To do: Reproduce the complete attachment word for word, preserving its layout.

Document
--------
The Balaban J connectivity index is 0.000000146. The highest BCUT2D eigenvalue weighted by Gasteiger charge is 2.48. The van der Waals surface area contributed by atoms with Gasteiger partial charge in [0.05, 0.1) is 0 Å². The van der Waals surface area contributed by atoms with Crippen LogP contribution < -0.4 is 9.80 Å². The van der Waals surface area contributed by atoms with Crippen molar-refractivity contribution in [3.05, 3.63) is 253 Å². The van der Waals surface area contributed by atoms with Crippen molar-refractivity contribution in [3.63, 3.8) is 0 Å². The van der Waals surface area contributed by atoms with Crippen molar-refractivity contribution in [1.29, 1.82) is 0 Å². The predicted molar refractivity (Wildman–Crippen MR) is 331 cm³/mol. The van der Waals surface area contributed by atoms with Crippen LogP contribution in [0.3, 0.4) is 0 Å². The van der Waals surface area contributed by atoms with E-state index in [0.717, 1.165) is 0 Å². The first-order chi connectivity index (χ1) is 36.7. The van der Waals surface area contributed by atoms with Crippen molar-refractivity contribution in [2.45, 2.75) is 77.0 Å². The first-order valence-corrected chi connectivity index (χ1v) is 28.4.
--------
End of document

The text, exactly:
The Balaban J connectivity index is 0.000000146. The highest BCUT2D eigenvalue weighted by Gasteiger charge is 2.48. The van der Waals surface area contributed by atoms with Gasteiger partial charge in [0.05, 0.1) is 0 Å². The van der Waals surface area contributed by atoms with Crippen LogP contribution < -0.4 is 9.80 Å². The van der Waals surface area contributed by atoms with Crippen molar-refractivity contribution in [3.05, 3.63) is 253 Å². The van der Waals surface area contributed by atoms with Crippen molar-refractivity contribution in [3.63, 3.8) is 0 Å². The van der Waals surface area contributed by atoms with Crippen molar-refractivity contribution in [1.29, 1.82) is 0 Å². The predicted molar refractivity (Wildman–Crippen MR) is 331 cm³/mol. The van der Waals surface area contributed by atoms with Crippen LogP contribution in [0.3, 0.4) is 0 Å². The van der Waals surface area contributed by atoms with E-state index in [0.717, 1.165) is 0 Å². The first-order chi connectivity index (χ1) is 36.7. The van der Waals surface area contributed by atoms with Crippen molar-refractivity contribution in [2.45, 2.75) is 77.0 Å². The first-order valence-corrected chi connectivity index (χ1v) is 28.4.